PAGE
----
The Great Depression ravaged the economies of the United States and Germany. In an attempt to recover the United States and Germany implemented public works projects to improve not only unemployment rates, but also industry levels and infrastructure. These projects were also used as forms of government propaganda to revive national pride. In Schivelbusch’s chapter on public works he highlights public projects of the United States and Germany as well as the less successful public works attempts of the Soviet Union and Fascist Italy.
In 1933, FDR signed a legislative act that created the Tennessee Valley Authority. The goal of the TVA was to promote regional development in Tennessee, North Carolina, Kentucky as well as other disenfranchised portions of the South. (( Wolfgang Schivelbusch. “Public Works” in Three New Deals. (New York: Picador, 2006) 153.)). This project sought to integrate technology and agriculture to develop water resources, such as building dams, and to promote land reform that focused on reforesting areas and improving soil quality. ((Wolfgang Schivelbusch. “Public Works” in Three New Deals, 156)).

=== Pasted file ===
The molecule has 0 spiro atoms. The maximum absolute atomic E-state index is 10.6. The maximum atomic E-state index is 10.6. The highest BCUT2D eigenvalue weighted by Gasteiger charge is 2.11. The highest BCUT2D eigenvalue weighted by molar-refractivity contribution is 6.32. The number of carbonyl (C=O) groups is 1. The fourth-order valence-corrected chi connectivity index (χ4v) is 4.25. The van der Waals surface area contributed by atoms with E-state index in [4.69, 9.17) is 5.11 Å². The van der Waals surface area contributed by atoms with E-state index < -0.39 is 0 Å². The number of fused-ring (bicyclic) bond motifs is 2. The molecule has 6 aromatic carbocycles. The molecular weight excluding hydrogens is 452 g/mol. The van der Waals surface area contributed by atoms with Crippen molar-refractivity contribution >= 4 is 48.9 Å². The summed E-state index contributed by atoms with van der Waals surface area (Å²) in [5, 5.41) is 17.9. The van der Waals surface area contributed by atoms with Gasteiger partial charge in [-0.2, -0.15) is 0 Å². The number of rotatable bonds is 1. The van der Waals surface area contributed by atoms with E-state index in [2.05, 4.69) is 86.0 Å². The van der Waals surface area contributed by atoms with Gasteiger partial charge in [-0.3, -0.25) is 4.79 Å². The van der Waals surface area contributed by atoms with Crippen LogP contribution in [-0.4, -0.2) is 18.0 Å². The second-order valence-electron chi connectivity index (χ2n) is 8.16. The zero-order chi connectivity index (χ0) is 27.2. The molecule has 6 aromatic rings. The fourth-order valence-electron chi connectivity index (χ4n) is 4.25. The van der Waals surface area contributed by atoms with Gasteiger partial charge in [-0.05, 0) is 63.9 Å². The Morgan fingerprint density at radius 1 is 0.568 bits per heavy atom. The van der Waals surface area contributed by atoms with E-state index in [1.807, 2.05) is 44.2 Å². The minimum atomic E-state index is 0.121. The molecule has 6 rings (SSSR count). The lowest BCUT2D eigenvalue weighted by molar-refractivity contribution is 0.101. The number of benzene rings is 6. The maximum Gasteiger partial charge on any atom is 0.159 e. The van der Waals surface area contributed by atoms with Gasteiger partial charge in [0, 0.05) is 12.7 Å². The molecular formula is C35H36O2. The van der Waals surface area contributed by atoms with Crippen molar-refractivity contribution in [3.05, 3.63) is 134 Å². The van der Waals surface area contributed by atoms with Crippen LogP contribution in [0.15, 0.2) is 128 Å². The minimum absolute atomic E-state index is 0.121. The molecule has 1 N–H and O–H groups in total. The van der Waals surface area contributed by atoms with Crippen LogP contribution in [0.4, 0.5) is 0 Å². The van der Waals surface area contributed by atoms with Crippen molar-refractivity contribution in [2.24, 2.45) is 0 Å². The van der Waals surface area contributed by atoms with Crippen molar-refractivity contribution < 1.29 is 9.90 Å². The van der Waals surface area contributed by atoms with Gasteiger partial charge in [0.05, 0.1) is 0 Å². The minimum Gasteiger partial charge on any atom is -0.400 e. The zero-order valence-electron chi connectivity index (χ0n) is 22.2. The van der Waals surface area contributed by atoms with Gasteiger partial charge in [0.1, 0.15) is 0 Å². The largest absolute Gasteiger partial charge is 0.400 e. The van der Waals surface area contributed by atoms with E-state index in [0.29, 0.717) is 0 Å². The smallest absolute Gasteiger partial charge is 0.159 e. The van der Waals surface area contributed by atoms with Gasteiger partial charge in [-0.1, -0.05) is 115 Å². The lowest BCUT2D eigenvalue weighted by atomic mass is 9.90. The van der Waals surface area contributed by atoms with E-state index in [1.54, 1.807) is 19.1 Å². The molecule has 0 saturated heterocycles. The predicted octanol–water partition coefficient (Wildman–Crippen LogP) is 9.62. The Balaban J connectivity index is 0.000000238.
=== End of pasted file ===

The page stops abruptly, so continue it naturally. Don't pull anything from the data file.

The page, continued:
One of Germany’s public works project was the construction of the Autobahn. Like the United States this construction project also implemented newly-developed technology aimed at modernizing the country. Soon after Hitler rose to power, he planned the construction of a network of highways throughout Germany, with portions to be completed by 1935. ((Wolfgang Schivelbusch. “Public Works” in Three New Deals, 172)). The planners of the Autobahn placed great emphasis on the road’s relationship to the surrounding landscape. They seemed to endorse that the road should emphasize the uniqueness of the landscape and fit in seamlessly with the road’s surrounding terrain, however whether this goal was propaganda or represented actual intentions is something historians debate. ((Wolfgang Schivelbusch. “Public Works” in Three New Deals, 174-175.)). The use of such vague vocabulary by head planners, such as Todt, led to misunderstandings between the differences of “landscape creation” verses landscape preservation. For example, people who protested the construction of the Autobahn for conservation reasons were characterized by the Autobahn planning committee as “faint-hearted nature lovers”. ((Wolfgang Schivelbusch. “Public Works” in Three New Deals, 176-177.)).
Do you think that Todt’s definition of “landscape creation” (pgs 176-177) contradicted the aims of the back-to-the-land movement as Schivelbusch discusses in chapter 4?